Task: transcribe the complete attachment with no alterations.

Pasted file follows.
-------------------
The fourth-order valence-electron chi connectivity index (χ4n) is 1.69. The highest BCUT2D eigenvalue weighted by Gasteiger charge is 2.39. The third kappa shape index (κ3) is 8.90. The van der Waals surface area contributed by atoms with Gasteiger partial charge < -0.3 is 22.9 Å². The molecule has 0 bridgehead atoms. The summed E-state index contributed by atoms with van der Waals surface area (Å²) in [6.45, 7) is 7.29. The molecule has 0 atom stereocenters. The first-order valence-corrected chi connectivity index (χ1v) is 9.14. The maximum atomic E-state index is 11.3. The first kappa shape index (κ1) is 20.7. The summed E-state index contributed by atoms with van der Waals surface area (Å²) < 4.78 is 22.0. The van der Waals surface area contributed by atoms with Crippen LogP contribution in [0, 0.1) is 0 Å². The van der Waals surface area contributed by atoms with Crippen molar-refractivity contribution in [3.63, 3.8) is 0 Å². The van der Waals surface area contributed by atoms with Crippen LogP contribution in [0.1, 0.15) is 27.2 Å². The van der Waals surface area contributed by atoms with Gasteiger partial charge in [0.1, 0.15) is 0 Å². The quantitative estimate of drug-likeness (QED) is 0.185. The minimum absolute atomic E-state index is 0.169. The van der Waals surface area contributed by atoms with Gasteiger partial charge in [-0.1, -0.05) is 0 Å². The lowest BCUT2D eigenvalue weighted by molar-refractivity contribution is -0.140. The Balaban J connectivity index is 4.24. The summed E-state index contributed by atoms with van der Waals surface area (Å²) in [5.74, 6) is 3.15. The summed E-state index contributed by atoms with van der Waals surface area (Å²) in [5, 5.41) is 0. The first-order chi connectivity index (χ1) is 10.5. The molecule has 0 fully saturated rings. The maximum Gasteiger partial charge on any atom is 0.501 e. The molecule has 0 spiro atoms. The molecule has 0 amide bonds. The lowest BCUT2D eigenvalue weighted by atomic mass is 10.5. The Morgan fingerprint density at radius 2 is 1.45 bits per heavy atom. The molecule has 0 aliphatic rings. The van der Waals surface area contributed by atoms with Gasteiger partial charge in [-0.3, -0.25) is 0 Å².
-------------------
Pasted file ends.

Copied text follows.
The fourth-order valence-electron chi connectivity index (χ4n) is 1.69. The highest BCUT2D eigenvalue weighted by Gasteiger charge is 2.39. The third kappa shape index (κ3) is 8.90. The van der Waals surface area contributed by atoms with Gasteiger partial charge < -0.3 is 22.9 Å². The molecule has 0 bridgehead atoms. The summed E-state index contributed by atoms with van der Waals surface area (Å²) in [6.45, 7) is 7.29. The molecule has 0 atom stereocenters. The first-order valence-corrected chi connectivity index (χ1v) is 9.14. The maximum atomic E-state index is 11.3. The first kappa shape index (κ1) is 20.7. The summed E-state index contributed by atoms with van der Waals surface area (Å²) < 4.78 is 22.0. The van der Waals surface area contributed by atoms with Crippen LogP contribution in [0, 0.1) is 0 Å². The van der Waals surface area contributed by atoms with Crippen molar-refractivity contribution in [3.63, 3.8) is 0 Å². The van der Waals surface area contributed by atoms with Crippen LogP contribution in [0.1, 0.15) is 27.2 Å². The van der Waals surface area contributed by atoms with Gasteiger partial charge in [0.1, 0.15) is 0 Å². The quantitative estimate of drug-likeness (QED) is 0.185. The minimum absolute atomic E-state index is 0.169. The van der Waals surface area contributed by atoms with Gasteiger partial charge in [-0.1, -0.05) is 0 Å². The lowest BCUT2D eigenvalue weighted by molar-refractivity contribution is -0.140. The Balaban J connectivity index is 4.24. The summed E-state index contributed by atoms with van der Waals surface area (Å²) in [5.74, 6) is 3.15. The summed E-state index contributed by atoms with van der Waals surface area (Å²) in [5, 5.41) is 0. The first-order chi connectivity index (χ1) is 10.5. The molecule has 0 fully saturated rings. The maximum Gasteiger partial charge on any atom is 0.501 e. The molecule has 0 spiro atoms. The molecule has 0 amide bonds. The lowest BCUT2D eigenvalue weighted by atomic mass is 10.5. The Morgan fingerprint density at radius 2 is 1.45 bits per heavy atom. The molecule has 0 aliphatic rings. The van der Waals surface area contributed by atoms with Gasteiger partial charge in [-0.3, -0.25) is 0 Å².